Disabled people, which Susan is, have medical appointments
every week—surgeon, cardiologist, therapist, etc.  Do you know any poor, sick, aging person who
could manage this?  Never mind poor and
all that other stuff—could you do it?
Get advance written permission and follow-up certification?  For what?
Susan didn’t do anything

Pat Schichler has the local authority to straighten this out.  I am praying for her.

Meanwhile, I am going to go mess with Wayne, Tim and Mark
some more.  You don’t deny truth and
justice, not to mention human services, to God’s neediest people and walk away
unscathed.  Not while I’m in the room and
working for God you don’t.

About annecwoodlen

I am a tenth generation American, descended from a family that has been working a farm that was deeded to us by William Penn. The country has changed around us but we have held true. I stand in my grandmother’s kitchen, look down the valley to her brother’s farm and see my great-great-great-great-great-grandmother Hannah standing on the porch. She is holding the baby, surrounded by four other children, and saying goodbye to her husband and oldest son who are going off to fight in the Revolutionary War. The war is twenty miles away and her husband will die fighting. We are not the Daughters of the American Revolution; we were its mothers. My father, Milton C. Woodlen, got his doctorate from Temple University in the 1940’s when—in his words—“a doctorate still meant something.” He became an education professor at West Chester State Teachers College, where my mother, Elizabeth Hope Copeland, had graduated. My mother raised four girls and one boy, of which I am the middle child. My parents are deceased and my siblings are estranged. My fiancé, Robert H. Dobrow, was a fighter pilot in the Marine Corps. In 1974, his plane crashed, his parachute did not open, and we buried him in a cemetery on Long Island. I could say a great deal about him, or nothing; there is no middle ground. I have loved other men; Bob was my soul mate. The single greatest determinate of who I am and what my life has been is that I inherited my father’s gene for bipolar disorder, type II. Associated with all bipolar disorders is executive dysfunction, a learning disability that interferes with the ability to sort and organize. Despite an I.Q. of 139, I failed twelve subjects and got expelled from high school and prep school. I attended Syracuse University and Onondaga Community College and got an associate’s degree after twenty-five years. I am nothing if not tenacious. Gifted with intelligence, constrained by disability, and compromised by depression, my employment was limited to entry level jobs. Being female in the 1960’s meant that I did office work—billing at the university library, calling out telegrams at Western Union, and filing papers at a law firm. During one decade, I worked at about a hundred different places as a temporary secretary. I worked for hospitals, banks, manufacturers and others, including the county government. I quit the District Attorney’s Office to manage a gas station; it was more honest work. After Bob’s death, I started taking antidepressants. Following doctor’s orders, I took them every day for twenty-six years. During that time, I attempted%2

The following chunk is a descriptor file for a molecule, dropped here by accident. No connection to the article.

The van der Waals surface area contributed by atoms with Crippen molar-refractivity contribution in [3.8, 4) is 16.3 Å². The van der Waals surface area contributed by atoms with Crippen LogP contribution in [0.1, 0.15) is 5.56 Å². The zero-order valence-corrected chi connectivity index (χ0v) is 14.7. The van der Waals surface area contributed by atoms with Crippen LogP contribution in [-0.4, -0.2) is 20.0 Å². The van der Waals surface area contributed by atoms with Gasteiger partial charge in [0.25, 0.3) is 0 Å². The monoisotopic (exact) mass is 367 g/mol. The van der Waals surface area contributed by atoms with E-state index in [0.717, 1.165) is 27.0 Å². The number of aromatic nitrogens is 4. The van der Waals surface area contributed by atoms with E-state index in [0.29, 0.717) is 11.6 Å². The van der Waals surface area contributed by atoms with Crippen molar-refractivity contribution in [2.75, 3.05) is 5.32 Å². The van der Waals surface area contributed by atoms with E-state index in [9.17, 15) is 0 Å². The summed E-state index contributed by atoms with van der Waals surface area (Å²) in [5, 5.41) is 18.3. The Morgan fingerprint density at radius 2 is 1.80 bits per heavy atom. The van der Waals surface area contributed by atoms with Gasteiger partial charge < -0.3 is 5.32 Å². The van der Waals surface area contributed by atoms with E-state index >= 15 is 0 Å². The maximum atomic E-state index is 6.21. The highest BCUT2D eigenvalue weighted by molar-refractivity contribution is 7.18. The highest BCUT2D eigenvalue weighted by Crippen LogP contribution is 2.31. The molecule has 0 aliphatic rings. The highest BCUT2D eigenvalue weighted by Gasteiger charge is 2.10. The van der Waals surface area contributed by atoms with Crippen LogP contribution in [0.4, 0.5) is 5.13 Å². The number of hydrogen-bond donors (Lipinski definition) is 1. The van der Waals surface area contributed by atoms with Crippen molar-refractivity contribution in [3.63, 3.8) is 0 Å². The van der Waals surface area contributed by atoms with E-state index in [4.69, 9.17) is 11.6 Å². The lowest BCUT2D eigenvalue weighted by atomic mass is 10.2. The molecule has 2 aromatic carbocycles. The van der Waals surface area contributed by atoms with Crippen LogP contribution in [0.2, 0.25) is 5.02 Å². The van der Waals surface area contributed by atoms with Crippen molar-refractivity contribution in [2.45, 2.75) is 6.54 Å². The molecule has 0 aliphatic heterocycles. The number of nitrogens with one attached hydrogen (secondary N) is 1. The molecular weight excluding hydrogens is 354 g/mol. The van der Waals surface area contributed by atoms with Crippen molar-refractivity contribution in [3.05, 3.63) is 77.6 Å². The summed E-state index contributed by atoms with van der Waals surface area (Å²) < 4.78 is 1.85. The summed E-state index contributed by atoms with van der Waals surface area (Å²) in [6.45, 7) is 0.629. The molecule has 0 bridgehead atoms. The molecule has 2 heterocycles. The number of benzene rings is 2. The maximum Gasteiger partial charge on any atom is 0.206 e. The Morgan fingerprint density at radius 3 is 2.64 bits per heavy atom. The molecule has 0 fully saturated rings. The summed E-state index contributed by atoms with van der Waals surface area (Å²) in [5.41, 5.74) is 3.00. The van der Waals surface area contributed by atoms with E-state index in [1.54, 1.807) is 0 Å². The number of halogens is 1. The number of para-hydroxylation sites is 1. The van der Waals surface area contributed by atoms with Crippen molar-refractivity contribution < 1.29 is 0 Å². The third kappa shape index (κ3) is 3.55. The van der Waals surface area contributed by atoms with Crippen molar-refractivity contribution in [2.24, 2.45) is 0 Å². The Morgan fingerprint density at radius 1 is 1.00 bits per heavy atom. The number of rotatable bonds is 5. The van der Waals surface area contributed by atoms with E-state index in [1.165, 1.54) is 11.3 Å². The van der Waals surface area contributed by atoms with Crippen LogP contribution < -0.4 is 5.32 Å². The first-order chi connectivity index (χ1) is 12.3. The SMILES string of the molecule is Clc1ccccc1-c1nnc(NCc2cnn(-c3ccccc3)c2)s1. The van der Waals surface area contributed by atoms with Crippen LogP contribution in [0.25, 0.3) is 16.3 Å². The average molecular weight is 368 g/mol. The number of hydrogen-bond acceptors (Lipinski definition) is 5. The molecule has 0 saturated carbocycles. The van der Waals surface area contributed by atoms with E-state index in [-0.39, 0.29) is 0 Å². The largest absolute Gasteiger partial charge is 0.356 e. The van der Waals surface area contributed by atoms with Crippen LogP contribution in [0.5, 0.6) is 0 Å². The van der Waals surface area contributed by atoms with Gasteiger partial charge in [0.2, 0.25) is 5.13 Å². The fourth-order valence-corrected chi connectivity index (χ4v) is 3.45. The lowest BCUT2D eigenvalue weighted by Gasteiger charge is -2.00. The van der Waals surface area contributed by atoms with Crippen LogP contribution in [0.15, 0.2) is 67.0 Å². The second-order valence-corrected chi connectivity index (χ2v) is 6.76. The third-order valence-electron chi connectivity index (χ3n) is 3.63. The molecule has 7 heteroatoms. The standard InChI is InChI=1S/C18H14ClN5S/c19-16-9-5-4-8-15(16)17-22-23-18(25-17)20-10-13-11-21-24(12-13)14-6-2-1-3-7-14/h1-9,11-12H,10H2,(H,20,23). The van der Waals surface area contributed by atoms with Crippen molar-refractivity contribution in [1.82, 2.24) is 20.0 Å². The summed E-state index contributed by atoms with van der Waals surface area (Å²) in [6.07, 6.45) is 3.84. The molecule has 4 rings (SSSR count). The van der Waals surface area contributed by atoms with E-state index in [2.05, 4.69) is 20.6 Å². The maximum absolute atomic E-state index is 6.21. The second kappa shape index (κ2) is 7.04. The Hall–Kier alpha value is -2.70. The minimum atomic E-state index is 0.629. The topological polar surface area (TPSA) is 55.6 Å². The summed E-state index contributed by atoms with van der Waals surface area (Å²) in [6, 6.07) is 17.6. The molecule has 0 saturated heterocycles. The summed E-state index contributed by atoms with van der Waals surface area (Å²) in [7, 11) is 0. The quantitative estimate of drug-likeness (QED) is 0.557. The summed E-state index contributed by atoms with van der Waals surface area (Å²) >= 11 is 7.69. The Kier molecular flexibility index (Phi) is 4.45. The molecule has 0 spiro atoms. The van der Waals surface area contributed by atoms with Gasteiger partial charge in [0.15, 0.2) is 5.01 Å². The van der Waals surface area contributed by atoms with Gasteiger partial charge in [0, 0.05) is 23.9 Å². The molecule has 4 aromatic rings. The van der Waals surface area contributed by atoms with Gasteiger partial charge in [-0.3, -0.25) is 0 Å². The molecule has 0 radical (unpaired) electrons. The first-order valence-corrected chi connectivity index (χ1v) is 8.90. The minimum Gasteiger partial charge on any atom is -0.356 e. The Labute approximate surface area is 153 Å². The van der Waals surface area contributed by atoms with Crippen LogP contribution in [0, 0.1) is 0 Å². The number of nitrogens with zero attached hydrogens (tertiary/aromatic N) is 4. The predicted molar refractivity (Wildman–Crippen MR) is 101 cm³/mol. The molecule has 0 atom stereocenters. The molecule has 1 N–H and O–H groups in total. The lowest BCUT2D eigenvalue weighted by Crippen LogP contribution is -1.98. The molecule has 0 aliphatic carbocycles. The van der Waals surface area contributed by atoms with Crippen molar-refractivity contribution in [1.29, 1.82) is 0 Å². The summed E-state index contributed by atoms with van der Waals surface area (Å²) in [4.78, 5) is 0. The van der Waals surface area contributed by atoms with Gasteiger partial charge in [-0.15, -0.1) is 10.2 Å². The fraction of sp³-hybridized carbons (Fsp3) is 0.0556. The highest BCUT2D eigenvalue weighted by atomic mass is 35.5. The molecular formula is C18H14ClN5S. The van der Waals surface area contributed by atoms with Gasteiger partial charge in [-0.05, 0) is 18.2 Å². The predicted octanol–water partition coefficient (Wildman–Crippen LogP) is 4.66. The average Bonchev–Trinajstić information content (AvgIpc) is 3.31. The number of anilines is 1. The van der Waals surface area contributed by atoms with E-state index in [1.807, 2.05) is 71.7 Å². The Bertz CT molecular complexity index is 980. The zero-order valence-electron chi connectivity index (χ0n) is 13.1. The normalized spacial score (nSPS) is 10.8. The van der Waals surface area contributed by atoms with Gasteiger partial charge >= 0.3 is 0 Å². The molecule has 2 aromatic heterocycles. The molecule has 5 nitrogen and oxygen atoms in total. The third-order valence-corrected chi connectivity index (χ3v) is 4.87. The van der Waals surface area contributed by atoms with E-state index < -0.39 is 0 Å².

This entry was posted in activism, advocacy, disability, disability rights, God, Government Services, Medicaid, Poverty, Power, Values and tagged , , , , , , , , , , , , , , , , , , , , , . Bookmark the permalink.

Leave a Reply

Fill in your details below or click an icon to log in: Logo

You are commenting using your account. Log Out /  Change )

Google photo

You are commenting using your Google account. Log Out /  Change )

Twitter picture

You are commenting using your Twitter account. Log Out /  Change )

Facebook photo

You are commenting using your Facebook account. Log Out /  Change )

Connecting to %s